THE shadowy Conservative Union Research Group is due to launch this week, according to one enthusiastic Tory MP.

The club – described by the SNP’s Pete Wishart as a collection of “nondescript oddballs” – aims to push Boris Johnson to be even more pro-Union.

Little is known about CURG, other than that it is modelled on the powerful Brexit-supporting European Research Group.

According to a report in The Times last month, there are around 30 MPs involved. Most of them are Scottish, Welsh or from the north of England.

Antony Higginbotham outed himself as a member of Curg yesterday, telling the Burnley Express that he was “proud to be one of the many MPs who have joined it”.

Higginbotham said CURG’s aim was simple: “To ensure there is a strong and consistent voice highlighting the benefits of what we have achieved, and will continue to achieve, together.

READ MORE: ‘Nondescript oddball’ Tory MPs join fight to save the Union

He continued: “And it will not be an issue that is only owned by those in Wales, Scotland or Northern Ireland. Because we all have a shared interest in the future of our country.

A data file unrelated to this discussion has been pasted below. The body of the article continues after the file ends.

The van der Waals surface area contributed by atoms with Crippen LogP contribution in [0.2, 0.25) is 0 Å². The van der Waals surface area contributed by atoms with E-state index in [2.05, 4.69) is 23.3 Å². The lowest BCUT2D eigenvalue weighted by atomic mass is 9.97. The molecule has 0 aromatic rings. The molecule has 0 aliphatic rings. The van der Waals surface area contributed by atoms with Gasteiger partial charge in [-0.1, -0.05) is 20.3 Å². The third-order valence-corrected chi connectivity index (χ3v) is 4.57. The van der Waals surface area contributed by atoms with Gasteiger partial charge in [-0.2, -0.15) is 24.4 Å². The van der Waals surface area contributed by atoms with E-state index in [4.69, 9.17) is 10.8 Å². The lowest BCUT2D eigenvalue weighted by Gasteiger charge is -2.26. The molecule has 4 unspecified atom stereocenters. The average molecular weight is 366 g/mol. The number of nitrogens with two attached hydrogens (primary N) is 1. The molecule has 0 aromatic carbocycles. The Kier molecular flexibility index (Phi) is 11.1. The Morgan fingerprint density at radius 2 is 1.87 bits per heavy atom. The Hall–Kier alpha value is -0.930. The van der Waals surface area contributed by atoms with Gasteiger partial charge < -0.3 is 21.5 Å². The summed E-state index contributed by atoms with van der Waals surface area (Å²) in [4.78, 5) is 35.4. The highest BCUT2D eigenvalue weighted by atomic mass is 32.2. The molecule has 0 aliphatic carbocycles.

“I know from speaking to people across Burnley and Padiham that we are a borough of proud Unionists. You hear it when you’re out and about. Breaking up our country would not just impact those who want to do it but each and every one of us.”

Higginbotham suggested one way of strengthening the Union would through teaching the history of each nation in schools.

He said: “As a proud Unionist, and your MP, my job is to be that voice in Parliament. And there are things we can do to keep our Union strong.

“We need our schools to teach not only our collective history, but also the history of each part of the UK, from Adam Smith in Scotland who formed modern-day economics through to the English Civil War which has defined our democracy. That way we understand and celebrate our backgrounds.”

However, with education being devolved, that would need the agreement of the governments in Wales, Scotland and Northern Ireland.

Last month Wishart told us: “The Unionist cause has no leadership, no compelling case to remain in the UK and nothing to offer Scotland in their isolated Brexit future.”